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Treasury Partners’ Saperstein Expresses Bearish Outlook as Market Fundamentals Deteriorate

Richard Saperstein, the Chief Investment Officer of Treasury Partners, recently appeared on the show ‘Closing Bell’ to discuss the conflicting signals within the market and his perspective on the current situation.

Saperstein, recognized as one of Barron’s top financial advisers, shared his cautious approach and highlighted the deteriorating fundamentals.

When asked about his stance on the market, Saperstein clarified that while they are not holding onto cash, it has been shifted into bonds since September.

He pointed out several concerning factors affecting the economy, such as a negative M2 for the past six months, a decline in consumer spending, and tightening credit availability.

Additionally, leading economic indicators are dropping, leading him to expect a slowdown in the economy during the second half of the year.

The interviewer mentioned that the market has been more resilient than anticipated, with positive factors like retail sales and employment.

Saperstein acknowledged these positives but pointed out that even major players like Home Depot reported less favorable results, suggesting underlying weaknesses.

He also emphasized that the market’s performance has been primarily driven by big tech companies, which heavily influence the S&P index, while the broader market hasn’t been trading well.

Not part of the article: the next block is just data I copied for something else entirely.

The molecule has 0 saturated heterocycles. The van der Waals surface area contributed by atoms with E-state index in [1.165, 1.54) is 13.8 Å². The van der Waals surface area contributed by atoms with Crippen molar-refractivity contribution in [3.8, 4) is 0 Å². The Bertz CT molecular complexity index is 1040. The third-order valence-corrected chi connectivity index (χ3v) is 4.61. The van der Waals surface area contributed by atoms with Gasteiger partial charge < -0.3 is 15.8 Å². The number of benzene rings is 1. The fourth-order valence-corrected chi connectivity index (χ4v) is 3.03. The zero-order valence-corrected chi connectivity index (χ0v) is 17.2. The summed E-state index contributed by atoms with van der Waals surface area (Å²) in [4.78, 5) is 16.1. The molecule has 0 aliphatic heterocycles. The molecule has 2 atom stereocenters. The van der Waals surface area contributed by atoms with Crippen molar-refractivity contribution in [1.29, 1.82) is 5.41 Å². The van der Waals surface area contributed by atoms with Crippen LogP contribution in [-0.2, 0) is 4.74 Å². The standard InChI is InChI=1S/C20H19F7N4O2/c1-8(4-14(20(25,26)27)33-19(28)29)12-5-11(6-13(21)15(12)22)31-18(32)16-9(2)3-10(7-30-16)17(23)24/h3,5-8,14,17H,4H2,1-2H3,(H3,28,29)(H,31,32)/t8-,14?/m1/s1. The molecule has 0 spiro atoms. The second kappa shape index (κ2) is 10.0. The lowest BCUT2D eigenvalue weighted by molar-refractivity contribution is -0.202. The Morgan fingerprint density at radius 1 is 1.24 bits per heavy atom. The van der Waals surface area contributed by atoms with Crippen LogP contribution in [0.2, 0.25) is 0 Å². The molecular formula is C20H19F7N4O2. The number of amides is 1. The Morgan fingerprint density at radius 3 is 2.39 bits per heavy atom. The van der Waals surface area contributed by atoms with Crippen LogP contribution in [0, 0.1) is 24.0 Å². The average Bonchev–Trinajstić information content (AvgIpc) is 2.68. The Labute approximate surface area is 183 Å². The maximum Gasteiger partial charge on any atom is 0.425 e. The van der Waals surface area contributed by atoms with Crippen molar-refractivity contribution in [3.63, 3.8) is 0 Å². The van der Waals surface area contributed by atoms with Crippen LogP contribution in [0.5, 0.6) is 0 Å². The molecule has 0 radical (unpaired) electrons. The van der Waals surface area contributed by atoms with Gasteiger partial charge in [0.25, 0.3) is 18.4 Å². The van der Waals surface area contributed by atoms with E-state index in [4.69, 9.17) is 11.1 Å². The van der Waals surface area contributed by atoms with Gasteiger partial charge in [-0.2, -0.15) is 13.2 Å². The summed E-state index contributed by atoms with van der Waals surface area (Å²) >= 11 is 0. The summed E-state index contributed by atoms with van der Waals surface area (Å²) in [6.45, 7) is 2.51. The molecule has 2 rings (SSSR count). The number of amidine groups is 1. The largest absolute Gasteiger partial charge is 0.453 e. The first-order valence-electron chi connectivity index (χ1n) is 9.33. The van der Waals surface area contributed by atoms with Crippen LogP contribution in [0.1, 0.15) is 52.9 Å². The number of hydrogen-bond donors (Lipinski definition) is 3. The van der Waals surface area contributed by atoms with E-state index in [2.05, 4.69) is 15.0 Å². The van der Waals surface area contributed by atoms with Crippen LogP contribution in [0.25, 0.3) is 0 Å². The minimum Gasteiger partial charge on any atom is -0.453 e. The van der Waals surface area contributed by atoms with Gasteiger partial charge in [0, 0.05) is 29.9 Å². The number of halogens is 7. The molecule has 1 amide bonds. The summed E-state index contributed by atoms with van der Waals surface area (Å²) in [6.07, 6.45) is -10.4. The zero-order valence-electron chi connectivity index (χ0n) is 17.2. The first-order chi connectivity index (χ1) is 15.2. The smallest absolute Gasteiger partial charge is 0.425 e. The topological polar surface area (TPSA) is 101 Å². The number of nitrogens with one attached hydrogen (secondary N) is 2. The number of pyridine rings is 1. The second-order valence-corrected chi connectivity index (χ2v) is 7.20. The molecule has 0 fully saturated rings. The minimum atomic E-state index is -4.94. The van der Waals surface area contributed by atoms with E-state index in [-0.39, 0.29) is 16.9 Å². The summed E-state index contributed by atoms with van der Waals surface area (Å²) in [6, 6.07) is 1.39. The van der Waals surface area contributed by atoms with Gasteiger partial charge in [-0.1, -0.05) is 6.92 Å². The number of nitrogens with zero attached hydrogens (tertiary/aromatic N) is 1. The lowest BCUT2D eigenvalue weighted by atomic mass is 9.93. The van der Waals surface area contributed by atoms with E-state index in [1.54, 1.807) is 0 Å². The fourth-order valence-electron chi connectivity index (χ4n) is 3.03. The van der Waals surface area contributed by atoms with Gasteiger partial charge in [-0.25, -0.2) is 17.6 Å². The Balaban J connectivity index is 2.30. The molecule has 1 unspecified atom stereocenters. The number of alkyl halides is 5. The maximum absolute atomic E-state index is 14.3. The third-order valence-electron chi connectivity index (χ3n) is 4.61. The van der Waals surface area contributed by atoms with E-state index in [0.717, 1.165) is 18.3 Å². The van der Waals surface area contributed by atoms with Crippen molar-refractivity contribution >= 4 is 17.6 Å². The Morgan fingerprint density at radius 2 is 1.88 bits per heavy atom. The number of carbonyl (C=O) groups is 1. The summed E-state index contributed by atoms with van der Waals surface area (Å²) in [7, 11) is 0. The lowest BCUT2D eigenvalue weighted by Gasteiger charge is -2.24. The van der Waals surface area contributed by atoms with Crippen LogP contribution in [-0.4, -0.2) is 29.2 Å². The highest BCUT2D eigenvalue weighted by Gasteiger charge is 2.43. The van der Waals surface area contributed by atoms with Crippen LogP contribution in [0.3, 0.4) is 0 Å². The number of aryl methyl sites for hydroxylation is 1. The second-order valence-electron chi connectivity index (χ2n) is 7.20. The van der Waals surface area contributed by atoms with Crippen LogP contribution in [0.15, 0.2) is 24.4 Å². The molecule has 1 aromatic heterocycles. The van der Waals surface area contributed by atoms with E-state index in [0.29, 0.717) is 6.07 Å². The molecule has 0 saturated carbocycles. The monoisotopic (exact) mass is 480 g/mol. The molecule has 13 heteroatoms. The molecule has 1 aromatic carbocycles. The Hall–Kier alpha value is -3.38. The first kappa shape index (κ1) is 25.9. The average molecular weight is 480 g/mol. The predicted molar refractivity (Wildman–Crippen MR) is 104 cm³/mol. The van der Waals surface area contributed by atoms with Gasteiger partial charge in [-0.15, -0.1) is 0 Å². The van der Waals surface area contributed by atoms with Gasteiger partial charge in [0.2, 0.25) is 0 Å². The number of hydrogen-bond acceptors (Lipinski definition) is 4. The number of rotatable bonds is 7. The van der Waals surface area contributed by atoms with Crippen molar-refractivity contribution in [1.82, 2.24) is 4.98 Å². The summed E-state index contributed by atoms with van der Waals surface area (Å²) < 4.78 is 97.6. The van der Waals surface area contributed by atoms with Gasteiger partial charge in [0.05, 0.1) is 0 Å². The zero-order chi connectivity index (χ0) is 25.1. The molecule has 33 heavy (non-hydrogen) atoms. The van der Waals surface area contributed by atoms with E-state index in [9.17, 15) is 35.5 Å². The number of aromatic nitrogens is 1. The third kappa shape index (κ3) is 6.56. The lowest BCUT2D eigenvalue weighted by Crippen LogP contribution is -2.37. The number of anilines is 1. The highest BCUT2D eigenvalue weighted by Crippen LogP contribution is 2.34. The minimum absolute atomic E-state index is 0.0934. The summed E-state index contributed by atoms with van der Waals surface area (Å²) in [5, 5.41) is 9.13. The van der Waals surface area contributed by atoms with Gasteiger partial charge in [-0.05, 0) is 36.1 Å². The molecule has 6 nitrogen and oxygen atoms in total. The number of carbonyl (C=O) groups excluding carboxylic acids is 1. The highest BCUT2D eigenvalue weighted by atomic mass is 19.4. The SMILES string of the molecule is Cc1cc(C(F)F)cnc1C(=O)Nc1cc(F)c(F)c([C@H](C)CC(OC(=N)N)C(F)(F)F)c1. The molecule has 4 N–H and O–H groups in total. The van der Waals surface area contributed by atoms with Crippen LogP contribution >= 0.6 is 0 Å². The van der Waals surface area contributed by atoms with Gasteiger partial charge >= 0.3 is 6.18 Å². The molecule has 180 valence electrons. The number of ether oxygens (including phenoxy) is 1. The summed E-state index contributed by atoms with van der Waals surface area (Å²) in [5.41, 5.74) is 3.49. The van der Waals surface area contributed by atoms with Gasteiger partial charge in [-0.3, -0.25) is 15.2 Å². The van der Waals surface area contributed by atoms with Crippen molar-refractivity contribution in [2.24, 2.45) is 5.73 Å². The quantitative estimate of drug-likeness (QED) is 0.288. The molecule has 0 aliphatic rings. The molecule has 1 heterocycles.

The conversation then delved into the issue of a top-heavy market, where mega-cap companies disproportionately impact the overall market.

Saperstein disclosed that they are overweight on big tech in their portfolio and don’t see it as a problem for the market.

However, he expressed caution due to the deteriorating fundamentals rather than the market leadership of tech companies.

The interview touched upon the narrow breadth of the market, where fewer stocks are driving the overall performance.

Saperstein reiterated their cautious stance, explaining that they are concerned about the fundamentals rather than the market leadership.

He highlighted the significant influx of liquidity from 15 years of quantitative easing and a $5 trillion fiscal push, suggesting that the excesses need to be balanced out.

Saperstein predicted a slowdown in the second half of the year as these excesses are being corrected.

When asked about the Federal Reserve’s actions, Saperstein indicated that he believes they are done raising rates.

He also mentioned the conjecture surrounding the resolution of the debt ceiling, stating that its resolution would result in tightening measures.

Specifically, he explained that Treasury Secretary Yellen has been depleting the Treasury General Account (TGA) by not issuing Treasuries, while Fed Chair Powell continues quantitative tightening (QT).

Once the debt ceiling issue is resolved, Yellen will have to rebuild the TGA by issuing an estimated $600 billion worth of Treasuries in the second half of the year.

This combination of factors, along with the lingering banking crisis drama, contributes to the tightening environment.

Saperstein’s cautious outlook reflects his concerns over the deteriorating fundamentals of the market.

As the Treasury Partners’ Chief Investment Officer, his insights provide valuable perspectives for investors navigating the uncertain market conditions.

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